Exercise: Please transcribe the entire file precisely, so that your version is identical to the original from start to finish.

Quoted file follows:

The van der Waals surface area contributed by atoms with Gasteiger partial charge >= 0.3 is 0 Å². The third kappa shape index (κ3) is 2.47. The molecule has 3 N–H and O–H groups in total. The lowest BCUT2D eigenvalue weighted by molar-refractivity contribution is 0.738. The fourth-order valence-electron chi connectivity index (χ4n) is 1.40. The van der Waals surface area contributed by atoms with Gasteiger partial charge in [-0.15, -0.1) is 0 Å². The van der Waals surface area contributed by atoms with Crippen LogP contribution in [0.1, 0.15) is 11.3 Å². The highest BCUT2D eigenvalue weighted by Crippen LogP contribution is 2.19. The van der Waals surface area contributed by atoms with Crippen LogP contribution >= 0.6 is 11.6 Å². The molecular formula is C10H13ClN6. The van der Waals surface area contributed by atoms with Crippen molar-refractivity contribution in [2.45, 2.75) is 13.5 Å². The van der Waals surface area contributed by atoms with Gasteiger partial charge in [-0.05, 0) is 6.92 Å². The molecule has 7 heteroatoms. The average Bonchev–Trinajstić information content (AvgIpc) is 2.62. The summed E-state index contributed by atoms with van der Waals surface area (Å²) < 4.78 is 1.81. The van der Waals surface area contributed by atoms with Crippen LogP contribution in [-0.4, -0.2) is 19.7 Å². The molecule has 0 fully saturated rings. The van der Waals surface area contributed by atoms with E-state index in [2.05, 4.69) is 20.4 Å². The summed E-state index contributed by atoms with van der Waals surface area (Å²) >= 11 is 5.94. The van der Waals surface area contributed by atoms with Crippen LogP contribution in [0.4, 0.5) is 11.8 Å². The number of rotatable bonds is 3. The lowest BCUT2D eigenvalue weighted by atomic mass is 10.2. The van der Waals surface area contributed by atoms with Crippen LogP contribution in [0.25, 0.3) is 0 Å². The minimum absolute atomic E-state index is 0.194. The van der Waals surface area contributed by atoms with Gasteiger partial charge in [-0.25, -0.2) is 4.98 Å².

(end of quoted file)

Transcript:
The van der Waals surface area contributed by atoms with Gasteiger partial charge >= 0.3 is 0 Å². The third kappa shape index (κ3) is 2.47. The molecule has 3 N–H and O–H groups in total. The lowest BCUT2D eigenvalue weighted by molar-refractivity contribution is 0.738. The fourth-order valence-electron chi connectivity index (χ4n) is 1.40. The van der Waals surface area contributed by atoms with Gasteiger partial charge in [-0.15, -0.1) is 0 Å². The van der Waals surface area contributed by atoms with Crippen LogP contribution in [0.1, 0.15) is 11.3 Å². The highest BCUT2D eigenvalue weighted by Crippen LogP contribution is 2.19. The van der Waals surface area contributed by atoms with Crippen LogP contribution >= 0.6 is 11.6 Å². The molecular formula is C10H13ClN6. The van der Waals surface area contributed by atoms with Crippen molar-refractivity contribution in [2.45, 2.75) is 13.5 Å². The van der Waals surface area contributed by atoms with Gasteiger partial charge in [-0.05, 0) is 6.92 Å². The molecule has 7 heteroatoms. The average Bonchev–Trinajstić information content (AvgIpc) is 2.62. The summed E-state index contributed by atoms with van der Waals surface area (Å²) < 4.78 is 1.81. The van der Waals surface area contributed by atoms with Crippen LogP contribution in [-0.4, -0.2) is 19.7 Å². The molecule has 0 fully saturated rings. The van der Waals surface area contributed by atoms with E-state index in [2.05, 4.69) is 20.4 Å². The summed E-state index contributed by atoms with van der Waals surface area (Å²) >= 11 is 5.94. The van der Waals surface area contributed by atoms with Crippen LogP contribution in [0.4, 0.5) is 11.8 Å². The number of rotatable bonds is 3. The lowest BCUT2D eigenvalue weighted by atomic mass is 10.2. The van der Waals surface area contributed by atoms with Crippen LogP contribution in [0.25, 0.3) is 0 Å². The minimum absolute atomic E-state index is 0.194. The van der Waals surface area contributed by atoms with Gasteiger partial charge in [-0.25, -0.2) is 4.98 Å².